Marriage Caveats: What can I do to stop a predatory marriage?
Previously in the Capacity and Marriage Blog Series
In his latest article, my colleague David Wedgwood discusses “predatory marriages”, with reference to where vulnerable and often elderly individuals are married without the capacity to do that. My colleague Alexandra Knipe had earlier discussed the legal test for capacity to marry. In these circumstances, the “predator” would inherit their estate under the intestacy rules, as marriage automatically revokes any pre-existing Will.
The Procedure to Put in Place a Marriage Caveat
If there are concerns that a relative or friend may be subject to a predatory marriage, then it is sometimes possible to prevent that from happening. One way of doing this is to put in place a caveat at their local registry office. The procedure for this is set out under s.29 of Marriage Act 1989. Any person can enter a caveat with any superintendent registrar under the Marriage Act 1949.
- The caveat is in force until the superintendent registrar has examined the matter and decided either that the marriage should go ahead, or the person who entered it has withdrawn it.
- If the superintendent has doubts on whether it should or shouldn’t go ahead then they may refer the matter to the Registrar General.
- If a marriage is obstructed by the superintendent registrar, then a relevant party can appeal to the Registrar General who can either confirm the refusal to marry or confirm that the marriage should proceed.
- If a caveat is entered and deemed frivolous then they can be liable for costs of the proceedings before the Registrar General and for damages recoverable by the person whose marriage the caveat was entered.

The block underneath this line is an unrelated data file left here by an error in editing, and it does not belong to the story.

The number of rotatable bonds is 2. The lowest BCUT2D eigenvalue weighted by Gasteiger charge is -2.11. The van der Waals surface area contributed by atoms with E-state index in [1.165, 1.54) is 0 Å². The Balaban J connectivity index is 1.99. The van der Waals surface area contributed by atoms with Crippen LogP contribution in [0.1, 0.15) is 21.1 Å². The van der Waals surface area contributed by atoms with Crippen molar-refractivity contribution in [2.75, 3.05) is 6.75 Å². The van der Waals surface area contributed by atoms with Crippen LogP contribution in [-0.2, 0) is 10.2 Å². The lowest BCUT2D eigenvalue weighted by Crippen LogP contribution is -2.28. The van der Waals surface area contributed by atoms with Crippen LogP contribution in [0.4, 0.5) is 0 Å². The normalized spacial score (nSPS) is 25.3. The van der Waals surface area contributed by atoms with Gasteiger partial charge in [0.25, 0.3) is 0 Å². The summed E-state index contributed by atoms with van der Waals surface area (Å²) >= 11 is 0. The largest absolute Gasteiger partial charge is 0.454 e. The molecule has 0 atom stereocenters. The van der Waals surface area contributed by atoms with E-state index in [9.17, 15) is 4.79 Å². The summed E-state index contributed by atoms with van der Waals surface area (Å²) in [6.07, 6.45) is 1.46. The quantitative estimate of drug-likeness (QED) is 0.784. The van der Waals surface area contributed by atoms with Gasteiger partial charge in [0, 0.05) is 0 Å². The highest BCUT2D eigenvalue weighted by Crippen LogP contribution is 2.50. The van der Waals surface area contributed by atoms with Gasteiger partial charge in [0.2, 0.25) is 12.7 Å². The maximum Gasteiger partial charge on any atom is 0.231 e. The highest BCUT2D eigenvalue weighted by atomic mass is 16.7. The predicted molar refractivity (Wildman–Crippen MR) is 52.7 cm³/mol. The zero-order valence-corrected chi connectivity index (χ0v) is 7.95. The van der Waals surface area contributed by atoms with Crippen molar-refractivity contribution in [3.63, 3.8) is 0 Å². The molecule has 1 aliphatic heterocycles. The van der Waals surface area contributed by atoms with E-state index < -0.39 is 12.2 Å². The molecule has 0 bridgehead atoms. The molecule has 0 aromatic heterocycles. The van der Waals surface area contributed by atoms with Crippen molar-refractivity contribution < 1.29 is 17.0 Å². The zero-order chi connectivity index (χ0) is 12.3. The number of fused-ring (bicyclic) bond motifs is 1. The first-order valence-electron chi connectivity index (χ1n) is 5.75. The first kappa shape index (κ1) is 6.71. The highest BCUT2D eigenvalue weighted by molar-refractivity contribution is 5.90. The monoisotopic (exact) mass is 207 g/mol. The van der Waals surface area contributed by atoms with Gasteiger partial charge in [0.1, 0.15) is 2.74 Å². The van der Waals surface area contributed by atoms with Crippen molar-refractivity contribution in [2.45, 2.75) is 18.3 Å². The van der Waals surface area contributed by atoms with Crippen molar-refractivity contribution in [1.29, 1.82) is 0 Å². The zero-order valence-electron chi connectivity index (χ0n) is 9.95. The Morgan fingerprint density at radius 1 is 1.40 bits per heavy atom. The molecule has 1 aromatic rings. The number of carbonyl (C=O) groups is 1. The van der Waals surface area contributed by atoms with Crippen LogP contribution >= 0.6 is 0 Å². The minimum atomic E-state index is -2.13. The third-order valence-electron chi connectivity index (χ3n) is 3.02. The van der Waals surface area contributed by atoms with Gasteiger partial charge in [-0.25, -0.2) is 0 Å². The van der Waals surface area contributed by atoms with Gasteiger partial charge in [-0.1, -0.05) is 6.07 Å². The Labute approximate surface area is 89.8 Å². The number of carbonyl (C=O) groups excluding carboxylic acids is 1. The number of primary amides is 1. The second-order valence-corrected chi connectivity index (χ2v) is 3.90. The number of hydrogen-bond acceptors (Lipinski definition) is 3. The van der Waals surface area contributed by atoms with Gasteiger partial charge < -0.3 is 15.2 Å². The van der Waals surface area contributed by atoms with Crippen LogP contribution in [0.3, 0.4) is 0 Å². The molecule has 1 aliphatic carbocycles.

In practice, putting in place a caveat involves calling your local registry office with the following details:
- The details of the party(ies)
- The name and address of the objector
- The grounds of the objection
In terms of showing grounds for and objection, a medical assessment from a GP, or a Doctor setting out the concerns over an individual’s capacity to marry is usual.
The superintendent registrar would then enter the caveat on their online system for non-religious venues across England and Wales. If a notice of marriage is entered at any time in the future, it will be linked to the caveat and the matter will be investigated.
It would be for the person whose marriage the caveat was entered against to appeal the caveat to the Registrar General.
Safeguarding Vulnerable Individuals
Unfortunately putting in place a caveat is not a fail safe way to prevent a predatory marriage taking place.
Discovering the intention of a predatory marriage can be difficult. Although 28 days’ notice is required, many people do not search at the local registry office – it is not put on the internet.
There are calls to change the law to safeguard vulnerable individuals in this area, however in the meantime it is important that if there are concerns concerns that an individual might be coerced in to a marriage, or exploited in this manner; then the local authority and police should be notified.
Furthermore, consideration should be given to putting in place a caveat, if appropriate.
It is important to note that the registry office cannot put in place a caveat to prevent a marriage at a religious venue. Hence extra vigilance is needed in terms of checking whether the banns have been read at a local church and putting a local church on notice of any concerns.